• Erotomanic Type (see erotomania): delusion that another person, usually of higher status, is in love with the individual.
  • Grandiose Type: delusion of inflated worth, power, knowledge, identity, or special relationship to a deity or famous person (e.g. see Jerusalem syndrome)
  • Jealous Type: delusion that the individual's sexual partner is unfaithful (see delusional jealousy).
  • Persecutory Type: delusion that the person (or someone to whom the person is close) is being malevolently treated in some way.

    [Neither Dr. Lippman, the chief psychiatrist at Desert Vista, nor Ms. Suchomel, the nurse-practitioner assigned to me, ever said so, but I suspect they thought I had the persecutory type of the disorder. --Kevin Walsh]

  • Somatic Type: delusions that the person has some physical defect or general medical condition (for example, see delusional parasitosis).
A diagnosis of mixed type or unspecified type may also be given if the delusions fall into several or none of these categories.

See also

  • Delusion
  • Paranoia
  • Psychosis
  • Schizophrenia



Delusions constitute the most conspicuous or the only clinical characteristic. They must be present for at least 3 months and be clearly personal rather than subcultural.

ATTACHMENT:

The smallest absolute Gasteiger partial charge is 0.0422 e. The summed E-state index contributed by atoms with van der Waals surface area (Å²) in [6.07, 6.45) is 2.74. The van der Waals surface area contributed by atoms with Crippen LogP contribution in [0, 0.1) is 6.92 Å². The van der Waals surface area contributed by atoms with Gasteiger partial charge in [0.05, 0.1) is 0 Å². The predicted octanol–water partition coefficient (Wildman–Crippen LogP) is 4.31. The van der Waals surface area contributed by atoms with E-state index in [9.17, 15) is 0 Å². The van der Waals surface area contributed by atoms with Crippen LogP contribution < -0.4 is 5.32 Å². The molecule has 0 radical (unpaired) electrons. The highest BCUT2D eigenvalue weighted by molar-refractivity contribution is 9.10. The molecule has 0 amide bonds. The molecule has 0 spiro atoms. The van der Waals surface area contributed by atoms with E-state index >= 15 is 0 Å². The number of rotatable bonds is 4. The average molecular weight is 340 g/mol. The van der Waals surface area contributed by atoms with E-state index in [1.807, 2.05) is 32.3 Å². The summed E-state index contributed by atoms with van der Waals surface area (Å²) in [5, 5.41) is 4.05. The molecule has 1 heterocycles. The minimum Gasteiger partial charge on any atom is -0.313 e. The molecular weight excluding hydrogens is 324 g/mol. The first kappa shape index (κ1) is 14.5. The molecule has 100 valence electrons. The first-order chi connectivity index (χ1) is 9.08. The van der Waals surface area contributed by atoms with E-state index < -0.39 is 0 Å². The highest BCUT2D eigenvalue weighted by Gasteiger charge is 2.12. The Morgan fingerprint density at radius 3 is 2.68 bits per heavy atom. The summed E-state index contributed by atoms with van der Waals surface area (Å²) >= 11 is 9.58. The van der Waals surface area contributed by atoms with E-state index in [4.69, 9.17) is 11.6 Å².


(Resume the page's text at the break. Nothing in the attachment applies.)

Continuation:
Delusional Disorder


This disorder is characterized by the presence of non-bizarre delusions which have persisted for at least one month. Non-bizarre delusions typically are beliefs of something occurring in a person's life which is not out of the realm of possibility. For example, the person may believe their significant other is cheating on them, that someone close to them is about to die, a friend is really a government agent, etc. All of these situations could be true or possible, but the person suffering from this disorder knows them not to be (e.g., through fact-checking, third-person confirmation, etc.). People who have this disorder generally don't experience a marked impairment in their daily functioning in a social, occupational or other important setting. Outward behavior is not noticeably bizarre or objectively characterized as out-of-the-ordinary.

The delusions can not be better accounted for by another disorder, such as schizophrenia, which is also characterized by delusions (which are bizarre). The delusions also cannot be better accounted for by a mood disorder, if the mood disturbances have been relatively brief.


Delusional Disorder